Istanbul struck me as an ideal starting point from Berlin. It's a city that straddles both Europe and Asia, combines both European and non-European characteristics, and is a global megacity where I was sure I could learn a lot. It turned out to be an unexpectedly good choice that changed my thinking about developing world cities on many fronts.
Istanbul's population density is readily apparent, as much of its large population is squeezed into neighborhoods along the coastline. City neighborhoods tend to have multistory apartment blocks lining narrow streets. And with a rapidly growing number of cars, these streets are overtaxed and bogged down with traffic for much of the day.
The city is complicit in this expansion of automobile transport. Its investments in bigger roads encourages more car usage, and comes at the expense of open spaces and forests. The automobile-traffic clogged streets hinder movement in buses, by far the most common form of public transport in Istanbul. While there is one bus rapid transit line in the city (with dedicated lanes not shared with cars), it is not well integrated with the rest of the city's transport infrastructure and is itself overcrowded.
The rapid growth of the city over the last decades, encouraged by expanded automobile infrastructure, has led to a massive loss in green cover over the last 35 years. The pictures below, courtesy of an academic researcher in Istanbul, show how the city's (and region's) forest cover has dramatically shrunk since 1977.
Gecekondu are found throughout and all around Istanbul. I visited several, but in this section will write about the gecekondu I encountered in the Tuzla district.
A position I had rigidly maintained for years was that the 'Green Divide' (the unequal distribution of urban trees and green space in favor of the wealthy) uniformly exists across cities around the world. Before coming to Istanbul, as I discussed my upcoming research with academics here, I was typically confronted with disagreement on this thesis. I assumed that there was some communication problem, as many Turkish academics are not accustomed to using English. How could it be that the poor would have street trees and green spaces while those of higher economic classes didn't? This went against everything I had witnessed in urban Latin America, Africa and even the United States. But in Istanbul the poorest really DO have more green, as you can see in the pictures below.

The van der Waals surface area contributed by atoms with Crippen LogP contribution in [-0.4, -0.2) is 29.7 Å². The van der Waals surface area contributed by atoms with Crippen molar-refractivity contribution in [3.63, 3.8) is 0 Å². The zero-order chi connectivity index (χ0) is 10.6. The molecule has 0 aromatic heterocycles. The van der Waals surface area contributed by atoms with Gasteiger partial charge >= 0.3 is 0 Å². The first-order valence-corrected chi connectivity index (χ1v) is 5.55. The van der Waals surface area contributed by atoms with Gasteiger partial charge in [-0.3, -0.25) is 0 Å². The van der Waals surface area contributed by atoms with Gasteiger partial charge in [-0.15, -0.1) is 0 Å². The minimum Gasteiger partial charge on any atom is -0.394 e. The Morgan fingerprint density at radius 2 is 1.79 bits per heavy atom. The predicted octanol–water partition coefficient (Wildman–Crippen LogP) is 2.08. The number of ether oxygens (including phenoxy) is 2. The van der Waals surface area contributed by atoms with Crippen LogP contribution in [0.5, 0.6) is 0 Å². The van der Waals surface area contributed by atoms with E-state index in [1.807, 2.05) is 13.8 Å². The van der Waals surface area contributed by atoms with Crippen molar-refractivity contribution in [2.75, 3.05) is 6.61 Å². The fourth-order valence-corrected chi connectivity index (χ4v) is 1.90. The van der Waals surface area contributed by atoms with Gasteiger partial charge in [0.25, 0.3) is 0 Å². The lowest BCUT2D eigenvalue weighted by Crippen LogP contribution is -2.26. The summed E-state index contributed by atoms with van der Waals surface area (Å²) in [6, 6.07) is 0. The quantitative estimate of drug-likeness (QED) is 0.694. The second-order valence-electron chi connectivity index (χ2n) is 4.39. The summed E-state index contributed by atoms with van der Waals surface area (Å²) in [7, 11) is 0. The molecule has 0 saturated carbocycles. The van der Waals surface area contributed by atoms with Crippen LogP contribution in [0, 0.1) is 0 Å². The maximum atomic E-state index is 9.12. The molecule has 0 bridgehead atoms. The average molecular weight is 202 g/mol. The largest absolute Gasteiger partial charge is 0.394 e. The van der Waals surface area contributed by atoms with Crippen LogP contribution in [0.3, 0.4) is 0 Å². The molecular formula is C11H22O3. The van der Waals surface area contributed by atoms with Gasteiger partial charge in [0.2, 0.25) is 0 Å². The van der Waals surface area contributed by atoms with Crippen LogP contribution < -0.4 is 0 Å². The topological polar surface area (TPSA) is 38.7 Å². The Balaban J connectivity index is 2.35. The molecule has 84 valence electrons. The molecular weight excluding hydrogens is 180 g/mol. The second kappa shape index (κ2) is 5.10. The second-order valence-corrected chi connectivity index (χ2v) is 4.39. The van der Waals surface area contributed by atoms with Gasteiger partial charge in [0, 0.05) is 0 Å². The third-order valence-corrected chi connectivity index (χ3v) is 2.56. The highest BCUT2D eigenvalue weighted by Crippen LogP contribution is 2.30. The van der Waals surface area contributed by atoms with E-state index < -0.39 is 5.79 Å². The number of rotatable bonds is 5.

In Tuzla I saw widespread destruction of homes, especially along major streets. I wondered what had become of the families who had built their Istanbul lives here. There was no indication of what would follow this demolition, but with the rapid growth of this city, I imagine that cleared areas along wide thoroughfares would be converted to a mix of high-rise commercial and residential use.
As a gecekondu neighborhood develops, population density increases and the settlements gradually take on the dense character of much of the rest of the city. Trees and small garden plots disappear, and the buildings become taller and taller. In some cases, gecekondu are destroyed to make way for highrise developments like those pictured below. They seem like human warehouses to me. You can see a couple of examples in Tuzla below.
The most wonderful thing about the staircases is that there are, of course, no cars. They are in fact a model for what the streets of Istanbul could be like if they were pedestrianized.
Staircases provide much needed, car-free public space in the city, and I would always see people sitting on these city staircases, especially in the evenings. Often large groups gather here, enjoying a beer and sometimes even a barbecue while taking in the view..
Below are a few shots of some staircases I climbed.